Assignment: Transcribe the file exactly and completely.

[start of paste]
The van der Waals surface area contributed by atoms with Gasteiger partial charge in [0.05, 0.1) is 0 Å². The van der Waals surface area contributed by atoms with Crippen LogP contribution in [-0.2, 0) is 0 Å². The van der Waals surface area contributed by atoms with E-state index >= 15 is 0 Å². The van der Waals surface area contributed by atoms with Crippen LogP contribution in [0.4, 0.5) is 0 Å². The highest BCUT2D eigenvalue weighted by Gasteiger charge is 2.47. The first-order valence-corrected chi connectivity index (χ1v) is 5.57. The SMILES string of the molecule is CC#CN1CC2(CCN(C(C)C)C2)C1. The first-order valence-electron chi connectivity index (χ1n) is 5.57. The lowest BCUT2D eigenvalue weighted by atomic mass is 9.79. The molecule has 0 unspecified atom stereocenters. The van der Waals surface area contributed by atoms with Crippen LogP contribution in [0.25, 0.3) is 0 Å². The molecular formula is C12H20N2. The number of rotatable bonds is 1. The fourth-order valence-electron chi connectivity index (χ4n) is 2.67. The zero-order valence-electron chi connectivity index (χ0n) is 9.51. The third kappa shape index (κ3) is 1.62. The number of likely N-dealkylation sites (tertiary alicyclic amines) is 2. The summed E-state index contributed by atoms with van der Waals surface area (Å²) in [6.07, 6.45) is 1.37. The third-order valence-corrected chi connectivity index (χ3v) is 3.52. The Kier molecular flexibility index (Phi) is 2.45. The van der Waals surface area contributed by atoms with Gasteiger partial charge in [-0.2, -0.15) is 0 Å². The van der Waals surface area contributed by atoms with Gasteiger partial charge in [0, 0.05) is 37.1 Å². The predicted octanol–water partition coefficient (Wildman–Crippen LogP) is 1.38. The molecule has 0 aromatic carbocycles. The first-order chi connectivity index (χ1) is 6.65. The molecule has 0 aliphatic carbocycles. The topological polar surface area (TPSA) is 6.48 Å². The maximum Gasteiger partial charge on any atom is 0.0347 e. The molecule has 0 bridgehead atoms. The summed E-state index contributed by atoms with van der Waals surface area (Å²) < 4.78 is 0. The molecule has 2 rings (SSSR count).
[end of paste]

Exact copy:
The van der Waals surface area contributed by atoms with Gasteiger partial charge in [0.05, 0.1) is 0 Å². The van der Waals surface area contributed by atoms with Crippen LogP contribution in [-0.2, 0) is 0 Å². The van der Waals surface area contributed by atoms with E-state index >= 15 is 0 Å². The van der Waals surface area contributed by atoms with Crippen LogP contribution in [0.4, 0.5) is 0 Å². The highest BCUT2D eigenvalue weighted by Gasteiger charge is 2.47. The first-order valence-corrected chi connectivity index (χ1v) is 5.57. The SMILES string of the molecule is CC#CN1CC2(CCN(C(C)C)C2)C1. The first-order valence-electron chi connectivity index (χ1n) is 5.57. The lowest BCUT2D eigenvalue weighted by atomic mass is 9.79. The molecule has 0 unspecified atom stereocenters. The van der Waals surface area contributed by atoms with Crippen LogP contribution in [0.25, 0.3) is 0 Å². The molecular formula is C12H20N2. The number of rotatable bonds is 1. The fourth-order valence-electron chi connectivity index (χ4n) is 2.67. The zero-order valence-electron chi connectivity index (χ0n) is 9.51. The third kappa shape index (κ3) is 1.62. The number of likely N-dealkylation sites (tertiary alicyclic amines) is 2. The summed E-state index contributed by atoms with van der Waals surface area (Å²) in [6.07, 6.45) is 1.37. The third-order valence-corrected chi connectivity index (χ3v) is 3.52. The Kier molecular flexibility index (Phi) is 2.45. The van der Waals surface area contributed by atoms with Gasteiger partial charge in [-0.2, -0.15) is 0 Å². The van der Waals surface area contributed by atoms with Gasteiger partial charge in [0, 0.05) is 37.1 Å². The predicted octanol–water partition coefficient (Wildman–Crippen LogP) is 1.38. The molecule has 0 aromatic carbocycles. The first-order chi connectivity index (χ1) is 6.65. The molecule has 0 aliphatic carbocycles. The topological polar surface area (TPSA) is 6.48 Å². The maximum Gasteiger partial charge on any atom is 0.0347 e. The molecule has 0 bridgehead atoms. The summed E-state index contributed by atoms with van der Waals surface area (Å²) < 4.78 is 0. The molecule has 2 rings (SSSR count).